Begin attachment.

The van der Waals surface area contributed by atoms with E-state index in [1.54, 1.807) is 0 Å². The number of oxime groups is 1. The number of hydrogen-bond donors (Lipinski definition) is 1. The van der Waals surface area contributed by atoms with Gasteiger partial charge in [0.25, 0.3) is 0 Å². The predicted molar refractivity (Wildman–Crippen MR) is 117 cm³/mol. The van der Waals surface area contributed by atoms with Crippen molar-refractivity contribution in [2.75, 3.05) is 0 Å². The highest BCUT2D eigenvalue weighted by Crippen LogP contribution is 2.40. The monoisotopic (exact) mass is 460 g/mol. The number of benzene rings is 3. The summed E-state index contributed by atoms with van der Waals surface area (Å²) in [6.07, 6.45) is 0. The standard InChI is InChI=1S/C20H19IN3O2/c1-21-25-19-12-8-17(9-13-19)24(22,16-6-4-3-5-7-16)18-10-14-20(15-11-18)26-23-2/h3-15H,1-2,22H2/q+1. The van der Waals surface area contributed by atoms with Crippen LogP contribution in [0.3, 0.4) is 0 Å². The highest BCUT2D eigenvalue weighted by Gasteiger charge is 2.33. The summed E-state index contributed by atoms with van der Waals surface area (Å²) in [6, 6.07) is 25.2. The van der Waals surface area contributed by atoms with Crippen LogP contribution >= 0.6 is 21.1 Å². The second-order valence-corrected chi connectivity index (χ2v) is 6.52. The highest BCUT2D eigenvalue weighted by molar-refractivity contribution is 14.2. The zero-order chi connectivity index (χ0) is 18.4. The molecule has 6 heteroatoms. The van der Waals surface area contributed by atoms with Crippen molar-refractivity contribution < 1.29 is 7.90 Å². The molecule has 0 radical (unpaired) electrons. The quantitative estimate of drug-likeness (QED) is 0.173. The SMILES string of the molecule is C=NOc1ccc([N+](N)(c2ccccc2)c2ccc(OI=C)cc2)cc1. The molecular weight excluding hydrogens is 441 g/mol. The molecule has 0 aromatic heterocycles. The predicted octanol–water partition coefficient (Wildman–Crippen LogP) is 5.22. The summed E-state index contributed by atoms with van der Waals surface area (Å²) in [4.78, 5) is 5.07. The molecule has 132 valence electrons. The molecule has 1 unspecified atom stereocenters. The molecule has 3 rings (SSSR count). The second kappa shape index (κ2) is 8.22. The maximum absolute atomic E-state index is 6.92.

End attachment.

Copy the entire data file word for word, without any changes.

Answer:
The van der Waals surface area contributed by atoms with E-state index in [1.54, 1.807) is 0 Å². The number of oxime groups is 1. The number of hydrogen-bond donors (Lipinski definition) is 1. The van der Waals surface area contributed by atoms with Gasteiger partial charge in [0.25, 0.3) is 0 Å². The predicted molar refractivity (Wildman–Crippen MR) is 117 cm³/mol. The van der Waals surface area contributed by atoms with Crippen molar-refractivity contribution in [2.75, 3.05) is 0 Å². The highest BCUT2D eigenvalue weighted by Crippen LogP contribution is 2.40. The monoisotopic (exact) mass is 460 g/mol. The number of benzene rings is 3. The summed E-state index contributed by atoms with van der Waals surface area (Å²) in [6.07, 6.45) is 0. The standard InChI is InChI=1S/C20H19IN3O2/c1-21-25-19-12-8-17(9-13-19)24(22,16-6-4-3-5-7-16)18-10-14-20(15-11-18)26-23-2/h3-15H,1-2,22H2/q+1. The van der Waals surface area contributed by atoms with Crippen LogP contribution in [0.3, 0.4) is 0 Å². The highest BCUT2D eigenvalue weighted by Gasteiger charge is 2.33. The summed E-state index contributed by atoms with van der Waals surface area (Å²) in [6, 6.07) is 25.2. The van der Waals surface area contributed by atoms with Crippen LogP contribution >= 0.6 is 21.1 Å². The second-order valence-corrected chi connectivity index (χ2v) is 6.52. The highest BCUT2D eigenvalue weighted by molar-refractivity contribution is 14.2. The zero-order chi connectivity index (χ0) is 18.4. The molecule has 6 heteroatoms. The van der Waals surface area contributed by atoms with Crippen molar-refractivity contribution < 1.29 is 7.90 Å². The molecule has 0 radical (unpaired) electrons. The quantitative estimate of drug-likeness (QED) is 0.173. The SMILES string of the molecule is C=NOc1ccc([N+](N)(c2ccccc2)c2ccc(OI=C)cc2)cc1. The molecular weight excluding hydrogens is 441 g/mol. The molecule has 0 aromatic heterocycles. The predicted octanol–water partition coefficient (Wildman–Crippen LogP) is 5.22. The summed E-state index contributed by atoms with van der Waals surface area (Å²) in [4.78, 5) is 5.07. The molecule has 132 valence electrons. The molecule has 1 unspecified atom stereocenters. The molecule has 3 rings (SSSR count). The second kappa shape index (κ2) is 8.22. The maximum absolute atomic E-state index is 6.92.